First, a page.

The State (by State) of Right-To-Carry

Posted on July 28, 2006

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by Dave Kopel

Thirty-eight states? Thirty-nine? Forty? We attempt to resolve the states of confusion by giving you all you ever wanted to know about the status of Right-to-Carry laws but were afraid to ask.


In spring 2006, the Nebraska legislature defeated a filibuster and passed a Shall-Issue law for licensing the carrying of concealed handguns by adults who pass a background check and a safety class. Nebraska’s governor signed the bill into law.

Just a few weeks earlier, Kansas Gov. Kathleen Sebelius had vetoed a Shall-Issue bill, then the Kansas legislature overrode the veto. Thanks to the hard work of pro-rights activists in Kansas and Nebraska, there are now 40 states that allow law-abiding citizens to carry handguns for lawful defense, and a grand total of 48 that allow at least some citizens to do so.

Here is the state-by-state status report:

No permit needed: Two states—Alaska and Vermont—do not require a permit for any adult who is legally allowed to possess a firearm. Alaska will issue a permit, however, upon application. An Alaskan might want to obtain a permit from his or her home state in order to use the permit to carry in another state, as is allowed by many states under the principle of “reciprocity.”

Shall-Issue: Thirty-five states, including all states not listed elsewhere, practice Shall-Issue permit distribution. Nebraska and Kansas are the newest additions to this category. As with a driver’s license, a Shall-Issue law states that the government “shall” issue a concealed handgun carry permit to a person who meets certain objective criteria, such as: being above a minimum age, passing a background check and, in some states, passing a safety class or test.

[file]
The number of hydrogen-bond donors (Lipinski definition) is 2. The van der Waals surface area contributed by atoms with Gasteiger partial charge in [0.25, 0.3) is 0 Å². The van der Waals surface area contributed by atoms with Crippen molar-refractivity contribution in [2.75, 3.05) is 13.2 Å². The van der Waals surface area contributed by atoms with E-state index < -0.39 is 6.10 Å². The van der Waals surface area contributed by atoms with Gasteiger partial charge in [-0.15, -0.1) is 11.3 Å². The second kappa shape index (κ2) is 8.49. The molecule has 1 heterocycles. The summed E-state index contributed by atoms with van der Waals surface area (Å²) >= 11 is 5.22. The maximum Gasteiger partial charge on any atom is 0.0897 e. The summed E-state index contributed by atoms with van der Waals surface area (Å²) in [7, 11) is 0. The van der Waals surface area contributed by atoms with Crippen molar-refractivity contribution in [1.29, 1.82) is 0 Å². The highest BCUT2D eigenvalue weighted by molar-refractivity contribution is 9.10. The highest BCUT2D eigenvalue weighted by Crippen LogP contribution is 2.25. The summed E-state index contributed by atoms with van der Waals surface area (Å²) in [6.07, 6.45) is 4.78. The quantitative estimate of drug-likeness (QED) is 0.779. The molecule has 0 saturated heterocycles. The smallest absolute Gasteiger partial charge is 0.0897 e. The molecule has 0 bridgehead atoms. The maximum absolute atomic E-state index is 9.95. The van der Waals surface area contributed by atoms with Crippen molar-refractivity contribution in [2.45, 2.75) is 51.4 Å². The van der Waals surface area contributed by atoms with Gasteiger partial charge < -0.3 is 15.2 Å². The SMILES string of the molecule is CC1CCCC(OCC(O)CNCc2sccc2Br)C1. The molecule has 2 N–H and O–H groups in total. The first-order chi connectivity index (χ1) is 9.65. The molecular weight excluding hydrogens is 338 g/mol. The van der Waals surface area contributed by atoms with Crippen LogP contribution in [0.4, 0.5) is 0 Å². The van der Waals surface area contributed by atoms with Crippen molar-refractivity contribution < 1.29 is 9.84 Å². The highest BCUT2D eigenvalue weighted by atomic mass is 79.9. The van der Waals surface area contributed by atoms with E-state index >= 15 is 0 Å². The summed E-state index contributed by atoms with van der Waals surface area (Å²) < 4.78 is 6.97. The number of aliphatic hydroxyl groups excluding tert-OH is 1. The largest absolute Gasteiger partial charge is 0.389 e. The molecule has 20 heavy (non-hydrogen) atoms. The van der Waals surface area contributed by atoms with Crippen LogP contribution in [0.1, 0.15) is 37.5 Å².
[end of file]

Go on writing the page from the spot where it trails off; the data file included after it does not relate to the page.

Do-Issue: Three states—Alabama, Connecticut and Iowa—have statutes that are not completely Shall-Issue, but that reserve some discretion to the issuing law enforcement agency. In these states, local law enforcement will generally issue a permit to the same kinds of persons who would qualify for a permit in a Shall-Issue state, and many times these states are included on Shall-Issue state lists.

Ten states generally do not allow such handgun carrying in public areas or only allow limited permits:

Capricious-Issue: Eight coastal states have permit laws but give local law enforcement almost unlimited discretion to deny permits. Although there can be significant variation from one locality to another, permits are rarely issued in most jurisdictions, except to celebrities or other influential people. These Capricious-Issue states are Hawaii, California, Delaware (not as bad as the others, in practice), Maryland, New Jersey (the worst), New York, Massachusetts and Rhode Island.

No Issue: Illinois has no process for issuing Right-to-Carry permits. The state does, however, allow certain persons—such as law enforcement or security guards—to carry without a permit. Likewise exempt is carrying a gun in one’s home or place of business.

Wisconsin is the other No-Issue state, and its law is even more extreme than Illinois. In Wisconsin, the Right to Carry is outlawed under all circumstances, even in one’s home or business premises. However, a decision of the Wisconsin Supreme Court, interpreting Wisconsin’s state constitutional right to arms, held that in most cases the ban cannot be enforced against people who carry on their own property.